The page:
Pick-and-place Lego Prototyping


[Ned] tipped us off about his project for a class at Carnegie Mellon. Utilizing a Denso 6-AOF robotic arm they have built a rapid prototyping machine that uses Lego as the building material. LDraw, the open standard Lego CAD program, is used to build a model which is then translated into MATLAB files that the robotic arm can use for placement commands. Right now pieces need to be placed on a template for the robot to find and pick up.

It’s great that Lego pieces are used because they are readily available and inexpensive, but this type of precision robot makes the project unattainable for most tinkerers. Still, the concept is interesting and we could see an end goal being a more widely available machine. It’s not too much of a leap to image a RepRap type machine that takes internal measurements of a circuit board and the components, calculates inside case dimensions, then builds a prototype enclosure from common Lego pieces.

11 thoughts on “Pick-and-place Lego Prototyping

  1. College students love kludging things together in matlab.

    The machine vision bit is pretty neat, but if this is sped up by eight times, then it must be pretty damn slow in real time.

    Also would have liked to see a HTML writeup.

    (whine whine whine)

  2. it’s probably so slow because of the precision required to place the pieces in between each other e.g. seconds: 24-26. lego bricks next to each other have a spacing of .2mm or something like that, so you need to be pretty darn accurate!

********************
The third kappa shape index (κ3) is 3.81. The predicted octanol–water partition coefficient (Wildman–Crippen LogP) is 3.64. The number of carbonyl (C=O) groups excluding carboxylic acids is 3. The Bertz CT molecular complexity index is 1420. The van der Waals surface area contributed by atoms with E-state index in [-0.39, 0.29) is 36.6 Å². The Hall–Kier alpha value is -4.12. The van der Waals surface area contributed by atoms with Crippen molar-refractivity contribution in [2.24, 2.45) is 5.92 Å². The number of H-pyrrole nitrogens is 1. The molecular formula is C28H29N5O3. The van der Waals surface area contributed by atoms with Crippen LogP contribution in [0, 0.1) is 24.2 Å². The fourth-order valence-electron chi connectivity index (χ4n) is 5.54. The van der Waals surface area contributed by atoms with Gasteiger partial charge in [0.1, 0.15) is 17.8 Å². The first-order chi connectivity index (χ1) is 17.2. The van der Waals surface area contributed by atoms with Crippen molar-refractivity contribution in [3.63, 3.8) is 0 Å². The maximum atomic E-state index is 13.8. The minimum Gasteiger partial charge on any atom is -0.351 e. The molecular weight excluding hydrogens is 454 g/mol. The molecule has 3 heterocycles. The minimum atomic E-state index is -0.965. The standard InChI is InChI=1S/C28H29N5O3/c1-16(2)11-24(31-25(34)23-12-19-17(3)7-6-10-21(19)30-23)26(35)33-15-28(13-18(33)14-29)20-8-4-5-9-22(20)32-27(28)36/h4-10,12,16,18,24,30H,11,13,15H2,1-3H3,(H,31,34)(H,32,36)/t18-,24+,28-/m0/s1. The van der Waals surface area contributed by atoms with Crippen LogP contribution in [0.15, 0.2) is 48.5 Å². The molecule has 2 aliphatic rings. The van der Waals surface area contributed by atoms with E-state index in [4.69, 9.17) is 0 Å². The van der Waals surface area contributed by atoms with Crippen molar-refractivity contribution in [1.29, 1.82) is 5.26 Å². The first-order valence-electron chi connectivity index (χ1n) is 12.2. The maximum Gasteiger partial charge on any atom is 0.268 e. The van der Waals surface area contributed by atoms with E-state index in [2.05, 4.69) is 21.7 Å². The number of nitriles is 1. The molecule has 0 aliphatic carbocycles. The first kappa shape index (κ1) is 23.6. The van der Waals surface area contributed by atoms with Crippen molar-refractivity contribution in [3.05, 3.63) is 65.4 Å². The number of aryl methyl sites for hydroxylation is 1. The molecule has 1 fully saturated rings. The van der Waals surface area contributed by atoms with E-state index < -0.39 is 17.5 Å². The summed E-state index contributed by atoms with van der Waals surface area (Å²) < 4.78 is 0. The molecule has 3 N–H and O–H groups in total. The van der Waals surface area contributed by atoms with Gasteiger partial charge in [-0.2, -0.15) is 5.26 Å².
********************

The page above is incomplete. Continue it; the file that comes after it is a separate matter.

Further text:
3. @partnerincrime
    i second that as i was playing with the schools robot arm one time and had the bigger legos with larger spaceing(the little kid version…) i had a VERY hard time getting it to line up and not just crush them and trigger a crash on the program.

  4. @David

    I agree it’s completely pointless. It’s just a fun and (I thought) interesting way to combine technologies to accomplish something. When it changes from pointless to slightly useful is when it does what we originally wanted it to do, which is decompose a solid model (Solidworks, ProE, Inventor, etc) and build a model out of that. Even more, something like this could find its way to a Children’s/Science Museum to teach kids the basics of CAD and more advanced development processes in a language they can understand — Legos.

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